An electroencephalogram (EEG) is a test that evaluates the electrical activity in your brain. This activity shows up as wavy lines on an EEG recording.
An EEG can determine changes in brain activity that may be useful in diagnosing brain disorders, especially epilepsy. An EEG may be helpful for diagnosing or treating the following disorders:
- Epilepsy or other seizure disorder
- Brain tumor
- Head injury
- Brain dysfunction that may have a variety of causes (encephalopathy)
- Inflammation of the brain (encephalitis)
- Sleep disorders
To prepare for an EEG:
Wash and dry your hair the night before or the day of the test, but don’t use any conditioners, hair creams, sprays or styling gels. Hair products can make it harder for the sticky patches that hold the electrodes to adhere to your scalp.
Avoid alcohol and anything with caffeine on the day of the test, because caffeine can affect the test results.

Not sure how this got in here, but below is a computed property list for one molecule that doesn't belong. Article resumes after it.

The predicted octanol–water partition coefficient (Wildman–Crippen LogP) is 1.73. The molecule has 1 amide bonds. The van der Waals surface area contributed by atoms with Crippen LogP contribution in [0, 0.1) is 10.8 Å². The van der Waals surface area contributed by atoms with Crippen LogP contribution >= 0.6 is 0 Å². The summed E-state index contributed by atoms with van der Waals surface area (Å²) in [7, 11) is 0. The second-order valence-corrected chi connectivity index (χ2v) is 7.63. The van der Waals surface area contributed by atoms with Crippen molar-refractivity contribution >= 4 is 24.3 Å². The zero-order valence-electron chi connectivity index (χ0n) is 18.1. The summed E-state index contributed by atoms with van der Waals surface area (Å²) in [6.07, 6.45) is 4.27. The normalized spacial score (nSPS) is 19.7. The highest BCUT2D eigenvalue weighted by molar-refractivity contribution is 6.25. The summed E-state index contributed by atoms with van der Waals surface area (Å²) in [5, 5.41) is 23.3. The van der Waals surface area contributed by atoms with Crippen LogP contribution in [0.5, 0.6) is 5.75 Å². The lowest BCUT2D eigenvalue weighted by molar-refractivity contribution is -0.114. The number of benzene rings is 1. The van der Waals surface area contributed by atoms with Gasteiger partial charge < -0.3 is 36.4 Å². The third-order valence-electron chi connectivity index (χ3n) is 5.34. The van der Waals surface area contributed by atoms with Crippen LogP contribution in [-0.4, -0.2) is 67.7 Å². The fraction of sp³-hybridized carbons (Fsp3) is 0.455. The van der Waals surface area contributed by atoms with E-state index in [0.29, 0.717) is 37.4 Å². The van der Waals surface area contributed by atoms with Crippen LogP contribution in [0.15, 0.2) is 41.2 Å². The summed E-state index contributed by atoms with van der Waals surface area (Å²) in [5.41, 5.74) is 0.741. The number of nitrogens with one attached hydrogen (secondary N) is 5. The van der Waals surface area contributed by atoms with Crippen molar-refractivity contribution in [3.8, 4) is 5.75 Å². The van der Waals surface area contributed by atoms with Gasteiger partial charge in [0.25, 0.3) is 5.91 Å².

Take your usual medications unless instructed otherwise.
If you’re supposed to sleep during your EEG, your physician may ask you to sleep less or even avoid sleep entirely the night before your EEG.
You’ll feel little or no discomfort during an EEG. The electrodes don’t transmit any sensations. They just record your brain waves.
Here are some things you can expect to happen during an EEG:
A technologist attaches flat metal discs (electrodes) to your scalp using a special adhesive. Sometimes, an elastic cap fitted with electrodes is used instead. The electrodes are connected with wires to an instrument that amplifies the brain waves and records them on computer equipment.
Once the electrodes are in place, an EEG typically takes up to 60 minutes. You relax in a comfortable position with your eyes closed during the test. At various times, the technician may ask you to open and close your eyes, perform a few simple calculations, read a paragraph, look at a picture, breathe deeply (hyperventilate) for a few minutes, or place a flashing light above your face while your eyes are closed.
After the test, the technologist removes the electrodes or cap. You should feel no side effects after the procedure, and you can return to your normal routine.
If you are sleep deprived, arrange to have someone to bring you and drive you home.
Technologists conduct the test. Neurologists trained to analyze EEGs interpret the recording, and the results are sent to the physician who ordered the EEG. Your doctor may schedule an office appointment to discuss the results of the test.